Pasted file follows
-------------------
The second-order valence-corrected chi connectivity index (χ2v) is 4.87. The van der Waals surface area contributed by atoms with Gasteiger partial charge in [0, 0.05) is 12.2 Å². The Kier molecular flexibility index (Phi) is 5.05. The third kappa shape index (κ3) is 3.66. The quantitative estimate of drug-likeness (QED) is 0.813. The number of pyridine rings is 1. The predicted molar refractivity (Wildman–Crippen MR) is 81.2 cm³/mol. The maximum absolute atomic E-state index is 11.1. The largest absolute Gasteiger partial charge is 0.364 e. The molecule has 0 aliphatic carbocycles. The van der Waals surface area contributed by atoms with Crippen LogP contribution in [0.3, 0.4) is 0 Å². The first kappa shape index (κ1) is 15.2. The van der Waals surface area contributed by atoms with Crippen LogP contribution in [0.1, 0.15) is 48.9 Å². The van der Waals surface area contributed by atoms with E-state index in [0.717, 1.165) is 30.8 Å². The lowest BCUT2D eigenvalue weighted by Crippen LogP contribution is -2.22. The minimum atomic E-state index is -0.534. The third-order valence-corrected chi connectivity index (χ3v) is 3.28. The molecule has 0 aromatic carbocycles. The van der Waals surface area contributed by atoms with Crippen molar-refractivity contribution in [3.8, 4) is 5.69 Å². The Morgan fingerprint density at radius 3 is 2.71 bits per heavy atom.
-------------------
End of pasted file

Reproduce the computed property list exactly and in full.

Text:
The second-order valence-corrected chi connectivity index (χ2v) is 4.87. The van der Waals surface area contributed by atoms with Gasteiger partial charge in [0, 0.05) is 12.2 Å². The Kier molecular flexibility index (Phi) is 5.05. The third kappa shape index (κ3) is 3.66. The quantitative estimate of drug-likeness (QED) is 0.813. The number of pyridine rings is 1. The predicted molar refractivity (Wildman–Crippen MR) is 81.2 cm³/mol. The maximum absolute atomic E-state index is 11.1. The largest absolute Gasteiger partial charge is 0.364 e. The molecule has 0 aliphatic carbocycles. The van der Waals surface area contributed by atoms with Crippen LogP contribution in [0.3, 0.4) is 0 Å². The first kappa shape index (κ1) is 15.2. The van der Waals surface area contributed by atoms with Crippen LogP contribution in [0.1, 0.15) is 48.9 Å². The van der Waals surface area contributed by atoms with E-state index in [0.717, 1.165) is 30.8 Å². The lowest BCUT2D eigenvalue weighted by Crippen LogP contribution is -2.22. The minimum atomic E-state index is -0.534. The third-order valence-corrected chi connectivity index (χ3v) is 3.28. The molecule has 0 aromatic carbocycles. The van der Waals surface area contributed by atoms with Crippen molar-refractivity contribution in [3.8, 4) is 5.69 Å². The Morgan fingerprint density at radius 3 is 2.71 bits per heavy atom.